Most hyena species have a rich mane of long hair running from the head or the withers. Hyaenids are known to display striped coats, which are most likely inherited from the viverrid ancestors, except for the spotted hyena.
They have large ears, which has simple basal ridges and no marginal bursa. It has one more pair of ribs than the canids, and their tongues are rough like those of viverrids and felids. Most male hyena species are larger than the females. The only exception is the spotted hyena, where the female species dominates and outweighs the male.
Distinct from other hyenas, the female spotted hyena has external genitalia similar to that of a male. It has dentition similar to a canid, but more specialized for crushing bones and consuming coarse food.
The carnassials are very powerful, especially the upper part that are shifted back to the point of exertion of peak pressure on the jaws. All other teeth save for the underdeveloped upper molars with cutting edges, and broad bases are very powerful. The canines are short but robust and thick.
Labiolingually, hyena’s mandibles are much stronger than canids canine teeth. This reflects the fact that hyenas crack bones with both premolars and anterior dentition, unlike post-carnassial molars, which the canids use. The strength of their jaws is so strong that it has been recorded that striped and spotted hyenas kill dogs with a single bite to the neck.
Only a few animals (including the Tasmanian devil) have a stronger bite proportional to their body than a spotted hyena. The aardwolf has the most reduced cheek teeth among all hyenas, and sometimes it is absent in fully developed adults. The dental formula for all hyena species is 126.96.36.199 for the upper and 188.8.131.52 for the lower.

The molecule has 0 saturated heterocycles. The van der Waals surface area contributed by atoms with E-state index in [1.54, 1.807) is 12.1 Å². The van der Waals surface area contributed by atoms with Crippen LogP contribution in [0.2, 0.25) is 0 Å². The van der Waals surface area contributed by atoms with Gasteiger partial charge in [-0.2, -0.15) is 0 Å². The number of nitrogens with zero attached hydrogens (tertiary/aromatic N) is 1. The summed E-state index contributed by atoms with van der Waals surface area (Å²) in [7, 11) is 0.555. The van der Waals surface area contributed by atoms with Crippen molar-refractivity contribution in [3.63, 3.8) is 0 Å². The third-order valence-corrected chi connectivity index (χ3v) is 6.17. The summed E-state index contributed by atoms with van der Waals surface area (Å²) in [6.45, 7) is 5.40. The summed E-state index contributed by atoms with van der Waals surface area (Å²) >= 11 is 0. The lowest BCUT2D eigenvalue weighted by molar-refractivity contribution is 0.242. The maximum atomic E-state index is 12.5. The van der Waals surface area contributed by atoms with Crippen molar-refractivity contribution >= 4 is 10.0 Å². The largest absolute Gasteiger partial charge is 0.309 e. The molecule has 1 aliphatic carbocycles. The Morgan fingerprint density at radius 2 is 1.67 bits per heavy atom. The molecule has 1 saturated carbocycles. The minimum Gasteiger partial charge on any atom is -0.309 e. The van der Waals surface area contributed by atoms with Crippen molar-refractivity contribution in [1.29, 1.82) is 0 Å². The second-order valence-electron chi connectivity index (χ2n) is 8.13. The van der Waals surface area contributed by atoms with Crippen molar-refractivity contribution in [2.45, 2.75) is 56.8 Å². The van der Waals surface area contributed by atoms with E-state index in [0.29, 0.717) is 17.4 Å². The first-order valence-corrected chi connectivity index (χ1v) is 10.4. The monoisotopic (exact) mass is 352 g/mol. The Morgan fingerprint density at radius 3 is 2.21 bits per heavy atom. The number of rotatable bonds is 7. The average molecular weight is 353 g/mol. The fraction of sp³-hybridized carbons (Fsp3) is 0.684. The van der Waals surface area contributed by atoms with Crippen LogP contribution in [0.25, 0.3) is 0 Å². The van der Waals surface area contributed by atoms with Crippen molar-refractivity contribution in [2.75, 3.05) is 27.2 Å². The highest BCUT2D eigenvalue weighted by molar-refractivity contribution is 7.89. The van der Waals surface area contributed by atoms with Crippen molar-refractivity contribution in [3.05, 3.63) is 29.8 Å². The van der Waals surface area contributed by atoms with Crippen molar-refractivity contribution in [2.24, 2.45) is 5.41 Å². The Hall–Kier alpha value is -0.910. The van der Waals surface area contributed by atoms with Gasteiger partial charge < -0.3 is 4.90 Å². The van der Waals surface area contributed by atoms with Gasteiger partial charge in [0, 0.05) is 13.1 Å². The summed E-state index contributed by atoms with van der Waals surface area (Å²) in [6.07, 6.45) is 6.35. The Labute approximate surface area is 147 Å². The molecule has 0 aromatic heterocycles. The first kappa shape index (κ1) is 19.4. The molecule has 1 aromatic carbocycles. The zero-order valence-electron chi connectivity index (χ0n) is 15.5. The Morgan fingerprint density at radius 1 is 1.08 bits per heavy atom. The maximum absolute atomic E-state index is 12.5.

They have a large pouch of naked skin located at the anal opening but lack perineal scent glands. Most sebaceous glands are present in the opening of the anal glands and above them.
The glands secrete a white, creamy substance that hyena paste on grass stalk to mark its territory. Although the striped hyena and the aardwolf will spray the secretion when attacked, and the secretion has a very strong odour. It gives out burning or boiling cheap soapy odour, which can be detected by humans several metres away.
Description and Size
Hyenas have been compared to dogs, but they are similar to cats. They are classified under suborder Feliformia, as members of the cat-like carnivores. There are four extant species of the hyena family.
1. Spotted Hyena
The spotted hyena is the largest extant hyena species, and it grows to 1.2 – 1.8 metres (4 – 5.9 ft) long & 77 – 81 cm (2.5 – 2.6 ft) tall from paw to shoulder. They weigh 40 – 86 kg (88 – 190 lbs). The spotted hyena has yellowish, sandy, or gray fur with black or dark brown spots all over the body.
2. Brown Hyena
Brown hyenas are the second-largest extant hyena species, and according to ADW, it ranges from 130 – 160 cm (51 – 63 in) long and weighs 34 – 72.6 kg (75 – 160 lbs). The hair on its neck can grow as long as 30.5 cm (12 in).
A brown hyena can be identified by its long, shaggy hair, which black or dark brown on the body and tan on the neck and shoulder.
3. Striped Hyena